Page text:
A schematic figure showing how CAV1 interacts with eNOS to regulate eNOS activation. At a resting state, eNOS is in an inactivated state binding to CAV1. When the cells are subjected to stress or other stimulation, the intracellular calcium level then increases, which leads to the disruption of CAV1 and eNOS. At the same time, calmodulin attaches to eNOS in the presence of calcium ions, and Akt is activated through phosphatidylinositol 3-kinase (PI3K). eNOS catalyzes the synthesis of NO from L-arginine, which has a vital role in cell permeability. NO can further stimulate production of cyclic guanosine monophosphate (cGMP) by catalyzing enzyme soluble guanylate cyclase (sGC). sGC converts guanosine-5'-triphosphate (GTP) to cGMP. Once produced, cGMP can have a number of effects in cells, but many of those effects are mediated through the activation of protein kinase G (PKG). SNP and SNAP are NO donors, and L-NAME is a NOS inhibitor.
Figure 1
 
A schematic figure showing how CAV1 interacts with eNOS to regulate eNOS activation. At a resting state, eNOS is in an inactivated state binding to CAV1. When the cells are subjected to stress or other stimulation, the intracellular calcium level then increases, which leads to the disruption of CAV1 and eNOS. At the same time, calmodulin attaches to eNOS in the presence of calcium ions, and Akt is activated through phosphatidylinositol 3-kinase (PI3K). eNOS catalyzes the synthesis of NO from L-arginine, which has a vital role in cell permeability. NO can further stimulate production of cyclic guanosine monophosphate (cGMP) by catalyzing enzyme soluble guanylate cyclase (sGC). sGC converts guanosine-5'-triphosphate (GTP) to cGMP. Once produced, cGMP can have a number of effects in cells, but many of those effects are mediated through the activation of protein kinase G (PKG). SNP and SNAP are NO donors, and L-NAME is a NOS inhibitor.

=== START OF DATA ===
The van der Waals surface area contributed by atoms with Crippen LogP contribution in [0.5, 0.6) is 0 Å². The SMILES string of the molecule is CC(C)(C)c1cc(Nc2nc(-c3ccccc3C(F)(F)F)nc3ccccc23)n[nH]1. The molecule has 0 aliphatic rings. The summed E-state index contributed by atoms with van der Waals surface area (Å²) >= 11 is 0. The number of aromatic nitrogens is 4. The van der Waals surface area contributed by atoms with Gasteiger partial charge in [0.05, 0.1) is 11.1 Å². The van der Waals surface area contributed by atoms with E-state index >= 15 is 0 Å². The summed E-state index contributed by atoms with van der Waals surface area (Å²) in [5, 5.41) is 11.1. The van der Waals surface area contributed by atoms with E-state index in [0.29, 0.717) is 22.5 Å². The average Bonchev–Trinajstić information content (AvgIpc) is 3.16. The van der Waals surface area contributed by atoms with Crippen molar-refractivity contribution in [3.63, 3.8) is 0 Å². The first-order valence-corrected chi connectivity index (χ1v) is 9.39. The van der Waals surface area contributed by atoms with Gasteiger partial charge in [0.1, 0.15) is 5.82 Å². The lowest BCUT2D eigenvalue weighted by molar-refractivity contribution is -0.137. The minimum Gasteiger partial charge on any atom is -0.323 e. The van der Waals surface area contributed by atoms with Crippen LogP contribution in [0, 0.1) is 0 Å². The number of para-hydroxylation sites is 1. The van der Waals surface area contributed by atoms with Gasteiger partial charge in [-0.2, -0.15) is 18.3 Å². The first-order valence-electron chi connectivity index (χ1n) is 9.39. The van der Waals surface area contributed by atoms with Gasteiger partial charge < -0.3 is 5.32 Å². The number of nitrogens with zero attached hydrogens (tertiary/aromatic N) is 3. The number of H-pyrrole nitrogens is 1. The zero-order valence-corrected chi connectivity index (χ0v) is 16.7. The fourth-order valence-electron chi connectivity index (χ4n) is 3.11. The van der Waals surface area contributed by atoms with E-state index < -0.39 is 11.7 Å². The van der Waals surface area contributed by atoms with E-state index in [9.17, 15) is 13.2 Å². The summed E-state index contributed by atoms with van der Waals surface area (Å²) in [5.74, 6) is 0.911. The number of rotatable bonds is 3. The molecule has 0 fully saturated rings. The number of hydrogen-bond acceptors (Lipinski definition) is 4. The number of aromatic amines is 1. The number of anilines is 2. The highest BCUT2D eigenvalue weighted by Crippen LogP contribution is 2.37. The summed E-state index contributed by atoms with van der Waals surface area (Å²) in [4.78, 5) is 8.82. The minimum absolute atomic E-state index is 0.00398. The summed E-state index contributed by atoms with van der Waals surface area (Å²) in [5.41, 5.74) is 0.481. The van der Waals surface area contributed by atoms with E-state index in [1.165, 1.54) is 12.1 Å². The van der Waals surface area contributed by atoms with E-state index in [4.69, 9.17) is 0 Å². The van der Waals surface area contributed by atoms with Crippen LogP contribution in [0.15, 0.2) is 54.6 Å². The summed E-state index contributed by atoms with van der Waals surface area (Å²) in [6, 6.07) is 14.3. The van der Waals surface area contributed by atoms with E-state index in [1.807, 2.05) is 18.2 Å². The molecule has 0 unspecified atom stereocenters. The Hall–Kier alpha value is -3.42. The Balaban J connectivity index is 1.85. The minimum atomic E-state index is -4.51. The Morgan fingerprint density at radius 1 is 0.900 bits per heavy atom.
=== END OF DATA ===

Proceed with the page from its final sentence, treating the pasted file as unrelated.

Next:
Figure 2
 
IOP of CAV1 KO and WT mice. (A) Individual IOP readings in KO and WT mice. (B) Comparison of mean IOP in KO and WT mice. Error bars are standard deviation of the mean. CAV1 KO, n = 27; WT, n = 19. *P < 0.05.
Figure 2
 
IOP of CAV1 KO and WT mice. (A) Individual IOP readings in KO and WT mice. (B) Comparison of mean IOP in KO and WT mice. Error bars are standard deviation of the mean. CAV1 KO, n = 27; WT, n = 19. *P < 0.05.
Figure 3
 
Relation between the mean flow rate and IOP in all perfused WT and CAV1 KO mouse eyes. Mouse eyes were perfused at sequential pressures of 5, 12, 19, and 27 mm Hg. (A) The outflow rate and pressure relationship of WT and CAV1 KO mice. The slope of the regression line (solid line) is the conventional outflow facility (Ccon). (B) Comparison of Ccon of WT and KO mice that Ccon of KO mice is significantly lower than WT mice. CAV1 KO, n = 9; WT, n = 9. *P < 0.05.
Figure 3
 
Relation between the mean flow rate and IOP in all perfused WT and CAV1 KO mouse eyes. Mouse eyes were perfused at sequential pressures of 5, 12, 19, and 27 mm Hg. (A) The outflow rate and pressure relationship of WT and CAV1 KO mice. The slope of the regression line (solid line) is the conventional outflow facility (Ccon). (B) Comparison of Ccon of WT and KO mice that Ccon of KO mice is significantly lower than WT mice. CAV1 KO, n = 9; WT, n = 9. *P < 0.05.
Figure 4